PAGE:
Autumn 2018 sees MWO back on the road with the company’s second SmallStages tour, Ravel’s exhilarating one-act bedroom farce, A Spanish Hour (L’heure espagnole). We’re returning to some favourite spots from our tour of Walton’s The Bear in 2017, as well as a host of new places we’re longing to explore.
First performed in Paris in 1911, L’heure espagnole is set in a clock shop in Toledo, central Spain. It follows the fortunes of Torquemada, the hardworking clockmaker, as, during the course of one hot afternoon, his young wife Concepción negotiates her way through her collection of ridiculous lovers. Ravel’s music is bursting with hummable melodies, lively habanera dances and other Spanish folk song elements to get audiences buzzing.
This is opera for everyone – featuring an outstanding cast of five young singers as well as four brilliant musicians, performing a new English translation by our Artistic Director Richard Studer and a new arrangement of Ravel’s exotic score created by our Music Director Jonathan Lyness.
And in the second half of the evening, our musicians and singers will present an eclectic and entertaining taste of Spain – with some old favourites and new delights to enjoy.
It is almost the Spanish hour, the one hour of the week when Concepcion entertains her lovers…
The muleteer Ramiro enters Torquemada’s shop to have his watch mended. They are interrupted by Concepcion who berates her husband for being late for work and failing to place a clock in her bedroom. Complaining that they are too heavy to move, Torquemada leaves and asks Ramiro to wait. Concepcion asks the muscular Ramiro to carry a clock to her room and he departs with the clock just as the poet Gonzalve arrives. The lovers are interrupted by the return of Ramiro. Feigning a mistake Concepcion asks Ramiro to bring the clock back and then carry the second clock upstairs.
As Ramiro disappears, Concepcion hides Gonzalve in the first clock prior to the arrival of her second lover, the banker Don Inigo Gomez. The return of Ramiro saves her from Inigo’s pomposity; Ramiro picks up the original clock (now containing Gonzalve) and carries it upstairs. Concepcion makes her excuses to Inigo and follows Ramiro. Left alone Inigo decides to become a more playful lover and hides in the second clock. Ramiro reappears having been instructed to mind the shop. Concepcion returns complaining about the clock in her bedroom and asks Ramiro to bring it back down for her.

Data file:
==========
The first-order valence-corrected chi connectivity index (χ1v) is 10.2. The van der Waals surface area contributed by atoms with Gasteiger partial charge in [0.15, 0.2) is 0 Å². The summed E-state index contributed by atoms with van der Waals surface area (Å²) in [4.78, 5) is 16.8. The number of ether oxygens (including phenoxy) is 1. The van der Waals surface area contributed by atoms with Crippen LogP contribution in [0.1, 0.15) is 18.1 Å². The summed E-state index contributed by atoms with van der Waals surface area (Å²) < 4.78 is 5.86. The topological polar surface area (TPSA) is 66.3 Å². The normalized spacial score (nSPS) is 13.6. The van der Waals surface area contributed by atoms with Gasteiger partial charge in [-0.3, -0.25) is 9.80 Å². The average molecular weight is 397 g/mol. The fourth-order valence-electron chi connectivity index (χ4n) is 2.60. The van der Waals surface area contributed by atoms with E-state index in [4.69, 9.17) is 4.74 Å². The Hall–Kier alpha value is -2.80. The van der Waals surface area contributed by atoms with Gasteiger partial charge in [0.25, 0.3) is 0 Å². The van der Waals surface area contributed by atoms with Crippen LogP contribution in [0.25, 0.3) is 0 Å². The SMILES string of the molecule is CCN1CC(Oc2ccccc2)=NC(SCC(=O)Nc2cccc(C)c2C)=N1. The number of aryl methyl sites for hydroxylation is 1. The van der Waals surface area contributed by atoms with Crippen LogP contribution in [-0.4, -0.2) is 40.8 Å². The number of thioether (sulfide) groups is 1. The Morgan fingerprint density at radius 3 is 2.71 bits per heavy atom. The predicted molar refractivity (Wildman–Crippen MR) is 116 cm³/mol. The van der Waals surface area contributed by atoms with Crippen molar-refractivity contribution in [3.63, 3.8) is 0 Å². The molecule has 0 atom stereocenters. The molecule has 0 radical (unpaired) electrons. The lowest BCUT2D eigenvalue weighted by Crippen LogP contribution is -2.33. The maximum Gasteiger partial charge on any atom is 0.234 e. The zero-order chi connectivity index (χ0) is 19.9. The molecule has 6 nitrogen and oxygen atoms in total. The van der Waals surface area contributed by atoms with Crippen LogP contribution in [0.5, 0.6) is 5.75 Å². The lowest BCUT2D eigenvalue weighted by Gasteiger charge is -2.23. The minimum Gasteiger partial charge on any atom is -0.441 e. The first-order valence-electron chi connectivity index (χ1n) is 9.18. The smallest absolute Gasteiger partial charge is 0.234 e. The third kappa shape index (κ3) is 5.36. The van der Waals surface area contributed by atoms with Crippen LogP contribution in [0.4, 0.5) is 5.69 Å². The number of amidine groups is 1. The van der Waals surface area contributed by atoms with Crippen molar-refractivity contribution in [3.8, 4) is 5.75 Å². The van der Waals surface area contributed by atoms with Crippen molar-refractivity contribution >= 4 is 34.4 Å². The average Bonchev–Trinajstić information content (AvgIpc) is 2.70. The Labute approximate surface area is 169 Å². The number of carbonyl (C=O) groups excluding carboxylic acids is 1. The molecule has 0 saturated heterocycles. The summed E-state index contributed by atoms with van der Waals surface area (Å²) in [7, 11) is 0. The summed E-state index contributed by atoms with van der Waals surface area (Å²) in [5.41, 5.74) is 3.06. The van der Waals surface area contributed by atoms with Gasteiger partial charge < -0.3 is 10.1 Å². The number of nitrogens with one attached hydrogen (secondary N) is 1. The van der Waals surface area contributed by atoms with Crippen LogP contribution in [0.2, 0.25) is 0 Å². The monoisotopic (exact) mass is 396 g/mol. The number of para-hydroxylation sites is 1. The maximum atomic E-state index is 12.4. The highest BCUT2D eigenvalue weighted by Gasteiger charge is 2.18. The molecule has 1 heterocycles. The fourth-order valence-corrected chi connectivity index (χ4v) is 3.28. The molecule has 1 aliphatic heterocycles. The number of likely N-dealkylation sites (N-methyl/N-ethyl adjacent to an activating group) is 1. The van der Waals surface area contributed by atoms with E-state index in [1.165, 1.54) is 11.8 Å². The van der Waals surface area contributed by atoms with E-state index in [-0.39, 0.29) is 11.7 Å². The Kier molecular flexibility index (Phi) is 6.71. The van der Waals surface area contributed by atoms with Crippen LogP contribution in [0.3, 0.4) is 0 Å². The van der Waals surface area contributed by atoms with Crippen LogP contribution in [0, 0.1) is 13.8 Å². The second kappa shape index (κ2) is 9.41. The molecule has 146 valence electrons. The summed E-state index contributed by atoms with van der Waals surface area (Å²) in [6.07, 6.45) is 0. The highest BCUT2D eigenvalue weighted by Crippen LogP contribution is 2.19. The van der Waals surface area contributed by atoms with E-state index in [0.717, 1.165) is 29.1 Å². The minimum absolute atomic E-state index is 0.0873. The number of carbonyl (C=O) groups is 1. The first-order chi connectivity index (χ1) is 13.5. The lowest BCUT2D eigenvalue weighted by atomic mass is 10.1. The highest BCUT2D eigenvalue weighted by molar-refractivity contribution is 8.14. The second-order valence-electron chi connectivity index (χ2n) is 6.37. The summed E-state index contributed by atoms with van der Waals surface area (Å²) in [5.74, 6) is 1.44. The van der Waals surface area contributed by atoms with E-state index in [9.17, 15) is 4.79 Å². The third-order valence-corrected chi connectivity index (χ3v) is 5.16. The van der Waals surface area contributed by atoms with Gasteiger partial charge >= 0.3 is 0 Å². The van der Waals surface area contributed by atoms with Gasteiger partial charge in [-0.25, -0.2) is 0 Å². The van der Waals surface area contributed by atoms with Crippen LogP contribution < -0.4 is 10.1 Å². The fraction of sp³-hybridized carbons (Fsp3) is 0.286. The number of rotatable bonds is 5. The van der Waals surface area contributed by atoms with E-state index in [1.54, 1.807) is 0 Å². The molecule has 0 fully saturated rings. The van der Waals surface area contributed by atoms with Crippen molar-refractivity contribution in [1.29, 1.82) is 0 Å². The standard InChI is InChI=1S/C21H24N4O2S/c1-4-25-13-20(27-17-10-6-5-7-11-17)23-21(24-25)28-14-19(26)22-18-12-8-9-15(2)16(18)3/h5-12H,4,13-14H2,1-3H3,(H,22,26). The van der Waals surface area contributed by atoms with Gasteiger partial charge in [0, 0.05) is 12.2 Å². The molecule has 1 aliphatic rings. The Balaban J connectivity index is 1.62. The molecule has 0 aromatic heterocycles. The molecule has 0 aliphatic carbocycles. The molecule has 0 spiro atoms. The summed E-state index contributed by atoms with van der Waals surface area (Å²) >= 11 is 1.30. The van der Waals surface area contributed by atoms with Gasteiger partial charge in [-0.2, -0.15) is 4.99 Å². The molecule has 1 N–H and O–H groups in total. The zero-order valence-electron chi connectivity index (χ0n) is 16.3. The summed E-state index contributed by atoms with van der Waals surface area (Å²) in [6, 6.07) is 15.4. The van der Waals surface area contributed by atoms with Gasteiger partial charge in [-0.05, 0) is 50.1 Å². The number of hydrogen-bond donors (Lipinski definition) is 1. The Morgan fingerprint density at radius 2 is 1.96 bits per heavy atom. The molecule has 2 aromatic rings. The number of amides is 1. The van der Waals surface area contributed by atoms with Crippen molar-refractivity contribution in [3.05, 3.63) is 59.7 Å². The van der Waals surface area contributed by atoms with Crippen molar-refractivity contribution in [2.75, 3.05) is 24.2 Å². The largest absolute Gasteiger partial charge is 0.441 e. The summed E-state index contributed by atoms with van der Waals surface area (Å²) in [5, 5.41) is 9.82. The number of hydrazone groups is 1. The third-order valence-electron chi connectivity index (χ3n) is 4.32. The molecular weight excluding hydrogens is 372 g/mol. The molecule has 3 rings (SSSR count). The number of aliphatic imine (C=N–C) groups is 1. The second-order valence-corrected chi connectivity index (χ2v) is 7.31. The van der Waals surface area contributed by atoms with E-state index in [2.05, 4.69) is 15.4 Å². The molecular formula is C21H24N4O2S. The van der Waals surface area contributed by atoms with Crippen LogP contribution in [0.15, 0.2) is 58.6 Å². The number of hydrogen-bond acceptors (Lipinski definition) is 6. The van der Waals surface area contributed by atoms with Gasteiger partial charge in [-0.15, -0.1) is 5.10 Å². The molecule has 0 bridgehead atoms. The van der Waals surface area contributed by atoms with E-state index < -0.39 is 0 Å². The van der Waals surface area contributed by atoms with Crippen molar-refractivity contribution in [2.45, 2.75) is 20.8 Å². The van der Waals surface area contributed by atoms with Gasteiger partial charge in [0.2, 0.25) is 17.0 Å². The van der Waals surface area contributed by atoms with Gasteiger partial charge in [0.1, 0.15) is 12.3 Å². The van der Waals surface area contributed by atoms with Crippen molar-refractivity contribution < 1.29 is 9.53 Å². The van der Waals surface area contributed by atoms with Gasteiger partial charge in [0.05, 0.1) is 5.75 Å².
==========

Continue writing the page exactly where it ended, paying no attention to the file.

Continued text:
Alone together, Inigo reveals himself and declares his love for Concepcion but is again interrupted by Ramiro. Concepcion asks Ramiro to take the second clock (containing Inigo) upstairs. She then attempts but fails to get rid of the poetic Gonzalve and leaves. Ramiro returns and muses that he too should like to be a clockmaker with Concepcion as his wife. Concepcion returns and asks him to remove the clock from her bedroom (containing Inigo). She is now transfixed by the muleteer’s strength and, on his return, orders him back to her bedroom (clockless!) and then follows him…
The two men (Gonzalve and Inigo) peep out of their clocks just as Torquemada returns. He apologises for keeping them waiting and, believing them to be customers, persuades the jilted lovers to buy the clocks. Concepcion and Ramiro return and all join in the moral: in the pursuit of love there comes a moment when the muleteer has his turn…
Torquemada: Peter Van Hulle
Concepción: Catherine Backhouse
Gonzalve: Anthony Flaum
Ramiro: Nicholas Morton
Don Inigo Gomez: Matthew Buswell
Violin – Naomi Rump/Edward McCullagh
Harp – Elfair Grug Dyer
Bassoon – Alexandra Callanan
Piano – Jonathan Lyness
Duration: 1 hour 45 minutes
Music: Maurice Ravel
Arrangement: Jonathan Lyness
Translation: Richard Studer
Music Director: Jonathan Lyness
Director/Designer: Richard Studer
Alan Ridout: Ferdinand the Bull
Peter Van Hulle (narrator), Naomi Rump (violin)
Manuel de Falla: Nana, No. 5 from Siete Canciones Populares Españolas
Catherine Backhouse (mezzo)
Pablo Sorozábal: No puede ser
Anthony Flaum (tenor)
Georges Bizet: Seguidilla, from Carmen
Catherine Backhouse (mezzo)
Georges Bizet: Toreador Song, from Carmen
Nicholas Morton (baritone), Full Company
Frederico García Lorca: El Cafe de Chinitas, No. 7 from Trece Canciones Españolas Antiguas
Agustín Lara: Granada
Anthony Flaum (tenor), Peter Van Hulle (tenor)
Supported by ACW Lottery Fund, Garfield Weston Trust, Hanfod Cymru, Gwendoline & Margaret Davies Charity and Nidec Control Techniques.